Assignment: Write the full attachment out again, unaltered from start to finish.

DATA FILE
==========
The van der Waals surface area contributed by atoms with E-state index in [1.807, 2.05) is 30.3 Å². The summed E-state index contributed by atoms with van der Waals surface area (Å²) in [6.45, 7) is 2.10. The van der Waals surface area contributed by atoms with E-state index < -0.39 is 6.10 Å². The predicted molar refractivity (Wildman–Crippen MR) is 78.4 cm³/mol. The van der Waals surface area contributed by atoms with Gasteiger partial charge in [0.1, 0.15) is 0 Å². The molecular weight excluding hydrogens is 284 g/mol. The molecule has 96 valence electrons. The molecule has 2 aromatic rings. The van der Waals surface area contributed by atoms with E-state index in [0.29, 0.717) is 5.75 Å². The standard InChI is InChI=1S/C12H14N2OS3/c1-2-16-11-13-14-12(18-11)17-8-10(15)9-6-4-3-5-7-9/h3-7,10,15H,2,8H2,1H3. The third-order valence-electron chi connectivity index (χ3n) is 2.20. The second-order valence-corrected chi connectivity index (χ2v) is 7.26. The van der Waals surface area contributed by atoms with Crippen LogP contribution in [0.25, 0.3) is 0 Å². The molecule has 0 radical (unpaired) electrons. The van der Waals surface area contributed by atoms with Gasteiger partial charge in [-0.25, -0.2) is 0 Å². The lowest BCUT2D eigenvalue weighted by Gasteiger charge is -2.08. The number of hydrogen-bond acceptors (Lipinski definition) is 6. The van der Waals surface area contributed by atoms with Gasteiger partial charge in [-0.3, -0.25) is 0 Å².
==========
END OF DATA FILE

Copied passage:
The van der Waals surface area contributed by atoms with E-state index in [1.807, 2.05) is 30.3 Å². The summed E-state index contributed by atoms with van der Waals surface area (Å²) in [6.45, 7) is 2.10. The van der Waals surface area contributed by atoms with E-state index < -0.39 is 6.10 Å². The predicted molar refractivity (Wildman–Crippen MR) is 78.4 cm³/mol. The van der Waals surface area contributed by atoms with Gasteiger partial charge in [0.1, 0.15) is 0 Å². The molecular weight excluding hydrogens is 284 g/mol. The molecule has 96 valence electrons. The molecule has 2 aromatic rings. The van der Waals surface area contributed by atoms with E-state index in [0.29, 0.717) is 5.75 Å². The standard InChI is InChI=1S/C12H14N2OS3/c1-2-16-11-13-14-12(18-11)17-8-10(15)9-6-4-3-5-7-9/h3-7,10,15H,2,8H2,1H3. The third-order valence-electron chi connectivity index (χ3n) is 2.20. The second-order valence-corrected chi connectivity index (χ2v) is 7.26. The van der Waals surface area contributed by atoms with Crippen LogP contribution in [0.25, 0.3) is 0 Å². The molecule has 0 radical (unpaired) electrons. The van der Waals surface area contributed by atoms with Gasteiger partial charge in [-0.25, -0.2) is 0 Å². The lowest BCUT2D eigenvalue weighted by Gasteiger charge is -2.08. The number of hydrogen-bond acceptors (Lipinski definition) is 6. The van der Waals surface area contributed by atoms with Gasteiger partial charge in [-0.3, -0.25) is 0 Å².